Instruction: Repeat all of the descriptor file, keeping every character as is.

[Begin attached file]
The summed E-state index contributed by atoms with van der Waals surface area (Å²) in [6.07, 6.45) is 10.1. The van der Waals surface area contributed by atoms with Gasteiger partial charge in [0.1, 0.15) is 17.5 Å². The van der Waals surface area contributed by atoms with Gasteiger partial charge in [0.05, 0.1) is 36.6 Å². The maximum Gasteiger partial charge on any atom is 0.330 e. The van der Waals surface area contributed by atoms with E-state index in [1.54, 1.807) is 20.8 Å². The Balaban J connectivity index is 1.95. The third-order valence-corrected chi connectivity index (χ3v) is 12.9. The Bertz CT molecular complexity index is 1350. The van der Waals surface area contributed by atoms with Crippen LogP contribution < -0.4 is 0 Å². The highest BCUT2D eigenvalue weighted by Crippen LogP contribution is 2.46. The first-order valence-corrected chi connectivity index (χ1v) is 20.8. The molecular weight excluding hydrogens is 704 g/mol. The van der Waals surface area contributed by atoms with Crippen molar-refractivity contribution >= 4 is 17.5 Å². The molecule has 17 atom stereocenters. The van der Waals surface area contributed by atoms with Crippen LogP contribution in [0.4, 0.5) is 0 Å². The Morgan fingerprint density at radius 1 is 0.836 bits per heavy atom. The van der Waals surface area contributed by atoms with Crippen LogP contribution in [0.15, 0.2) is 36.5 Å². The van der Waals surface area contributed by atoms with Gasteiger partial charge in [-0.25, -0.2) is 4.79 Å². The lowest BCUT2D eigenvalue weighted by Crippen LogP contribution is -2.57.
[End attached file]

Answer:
The summed E-state index contributed by atoms with van der Waals surface area (Å²) in [6.07, 6.45) is 10.1. The van der Waals surface area contributed by atoms with Gasteiger partial charge in [0.1, 0.15) is 17.5 Å². The van der Waals surface area contributed by atoms with Gasteiger partial charge in [0.05, 0.1) is 36.6 Å². The maximum Gasteiger partial charge on any atom is 0.330 e. The van der Waals surface area contributed by atoms with E-state index in [1.54, 1.807) is 20.8 Å². The Balaban J connectivity index is 1.95. The third-order valence-corrected chi connectivity index (χ3v) is 12.9. The Bertz CT molecular complexity index is 1350. The van der Waals surface area contributed by atoms with Crippen LogP contribution < -0.4 is 0 Å². The highest BCUT2D eigenvalue weighted by Crippen LogP contribution is 2.46. The first-order valence-corrected chi connectivity index (χ1v) is 20.8. The molecular weight excluding hydrogens is 704 g/mol. The van der Waals surface area contributed by atoms with Crippen molar-refractivity contribution >= 4 is 17.5 Å². The molecule has 17 atom stereocenters. The van der Waals surface area contributed by atoms with Crippen LogP contribution in [0.4, 0.5) is 0 Å². The Morgan fingerprint density at radius 1 is 0.836 bits per heavy atom. The van der Waals surface area contributed by atoms with Crippen LogP contribution in [0.15, 0.2) is 36.5 Å². The van der Waals surface area contributed by atoms with Gasteiger partial charge in [-0.25, -0.2) is 4.79 Å². The lowest BCUT2D eigenvalue weighted by Crippen LogP contribution is -2.57.